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Irving Innerfield, M.D.
JAMA. 1954;156(11):1056-1058. doi:10.1001/jama.1954.02950110018007.
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Trypsin given intramuscularly has been observed to significantly shorten the course of acute superficial or deep thrombophlebitis, enabling early ambulation and return to full activity. While several investigators have reported "dramatic" results with respect to subsidence of signs and symptoms of acute inflammation, the influence of trypsin on the underlying thrombus was more difficult to evaluate.1 Interestingly, the reported incidence of embolization has been extraordinarily low, about 1%. To date, no mortalities have been reported following pulmonary embolus. These findings suggest salutary effects on the thrombus. In order to appraise possible lytic effects on human thrombi a preparation for intramuscular administration of trypsin (Parenzyme) was given for prolonged periods to 18 selected patients with chronic recurrent thrombophlebitis. Each patient had a history of recurrent episodes of thrombophlebitis with small to massive, palpable, grossly visible thrombi for at least two years before trypsin treatment.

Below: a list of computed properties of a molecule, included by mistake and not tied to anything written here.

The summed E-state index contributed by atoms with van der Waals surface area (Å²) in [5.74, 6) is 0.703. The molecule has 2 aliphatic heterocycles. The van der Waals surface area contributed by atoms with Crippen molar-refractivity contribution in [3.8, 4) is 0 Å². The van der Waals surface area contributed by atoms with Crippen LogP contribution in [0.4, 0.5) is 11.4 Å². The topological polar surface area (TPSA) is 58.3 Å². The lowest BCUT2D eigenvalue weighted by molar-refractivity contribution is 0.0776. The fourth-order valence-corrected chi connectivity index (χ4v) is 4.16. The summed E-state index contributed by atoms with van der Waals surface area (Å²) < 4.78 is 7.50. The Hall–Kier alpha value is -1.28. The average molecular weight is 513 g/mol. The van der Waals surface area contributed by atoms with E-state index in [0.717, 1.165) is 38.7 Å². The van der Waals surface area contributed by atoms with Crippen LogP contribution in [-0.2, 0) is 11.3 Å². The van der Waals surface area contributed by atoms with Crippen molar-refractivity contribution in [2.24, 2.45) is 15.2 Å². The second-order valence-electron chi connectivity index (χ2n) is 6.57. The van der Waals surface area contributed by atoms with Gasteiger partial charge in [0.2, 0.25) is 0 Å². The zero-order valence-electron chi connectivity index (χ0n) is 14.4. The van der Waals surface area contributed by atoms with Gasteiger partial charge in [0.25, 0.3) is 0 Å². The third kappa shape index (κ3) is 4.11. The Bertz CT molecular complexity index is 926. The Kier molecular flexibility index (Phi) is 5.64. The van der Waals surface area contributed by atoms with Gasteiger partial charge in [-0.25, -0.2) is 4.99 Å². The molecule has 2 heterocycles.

MATERIALS AND METHODS  The study includes


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